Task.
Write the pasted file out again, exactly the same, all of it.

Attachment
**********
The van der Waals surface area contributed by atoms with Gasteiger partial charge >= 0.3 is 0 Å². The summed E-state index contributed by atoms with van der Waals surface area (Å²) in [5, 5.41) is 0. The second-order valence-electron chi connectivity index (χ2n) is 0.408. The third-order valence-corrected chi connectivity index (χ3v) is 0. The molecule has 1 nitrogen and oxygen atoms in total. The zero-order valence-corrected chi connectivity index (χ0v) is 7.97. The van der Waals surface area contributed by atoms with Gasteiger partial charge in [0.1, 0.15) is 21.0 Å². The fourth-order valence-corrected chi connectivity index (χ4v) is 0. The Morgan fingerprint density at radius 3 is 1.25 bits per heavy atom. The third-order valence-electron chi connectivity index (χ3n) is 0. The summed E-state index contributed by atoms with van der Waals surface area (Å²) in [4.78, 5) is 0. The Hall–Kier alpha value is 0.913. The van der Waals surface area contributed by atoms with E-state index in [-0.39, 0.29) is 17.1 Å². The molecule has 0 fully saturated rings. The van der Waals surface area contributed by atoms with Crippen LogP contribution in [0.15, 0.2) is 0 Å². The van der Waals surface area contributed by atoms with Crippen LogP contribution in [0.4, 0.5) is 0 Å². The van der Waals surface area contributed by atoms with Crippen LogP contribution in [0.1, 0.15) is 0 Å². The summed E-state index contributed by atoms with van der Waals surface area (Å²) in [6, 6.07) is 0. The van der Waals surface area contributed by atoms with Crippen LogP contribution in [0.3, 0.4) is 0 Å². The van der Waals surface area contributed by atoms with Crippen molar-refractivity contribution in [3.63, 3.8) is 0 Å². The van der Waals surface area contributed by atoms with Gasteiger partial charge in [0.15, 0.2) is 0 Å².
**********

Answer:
The van der Waals surface area contributed by atoms with Gasteiger partial charge >= 0.3 is 0 Å². The summed E-state index contributed by atoms with van der Waals surface area (Å²) in [5, 5.41) is 0. The second-order valence-electron chi connectivity index (χ2n) is 0.408. The third-order valence-corrected chi connectivity index (χ3v) is 0. The molecule has 1 nitrogen and oxygen atoms in total. The zero-order valence-corrected chi connectivity index (χ0v) is 7.97. The van der Waals surface area contributed by atoms with Gasteiger partial charge in [0.1, 0.15) is 21.0 Å². The fourth-order valence-corrected chi connectivity index (χ4v) is 0. The Morgan fingerprint density at radius 3 is 1.25 bits per heavy atom. The third-order valence-electron chi connectivity index (χ3n) is 0. The summed E-state index contributed by atoms with van der Waals surface area (Å²) in [4.78, 5) is 0. The Hall–Kier alpha value is 0.913. The van der Waals surface area contributed by atoms with E-state index in [-0.39, 0.29) is 17.1 Å². The molecule has 0 fully saturated rings. The van der Waals surface area contributed by atoms with Crippen LogP contribution in [0.15, 0.2) is 0 Å². The van der Waals surface area contributed by atoms with Crippen LogP contribution in [0.4, 0.5) is 0 Å². The van der Waals surface area contributed by atoms with Crippen LogP contribution in [0.1, 0.15) is 0 Å². The summed E-state index contributed by atoms with van der Waals surface area (Å²) in [6, 6.07) is 0. The van der Waals surface area contributed by atoms with Crippen LogP contribution in [0.3, 0.4) is 0 Å². The van der Waals surface area contributed by atoms with Crippen molar-refractivity contribution in [3.63, 3.8) is 0 Å². The van der Waals surface area contributed by atoms with Gasteiger partial charge in [0.15, 0.2) is 0 Å².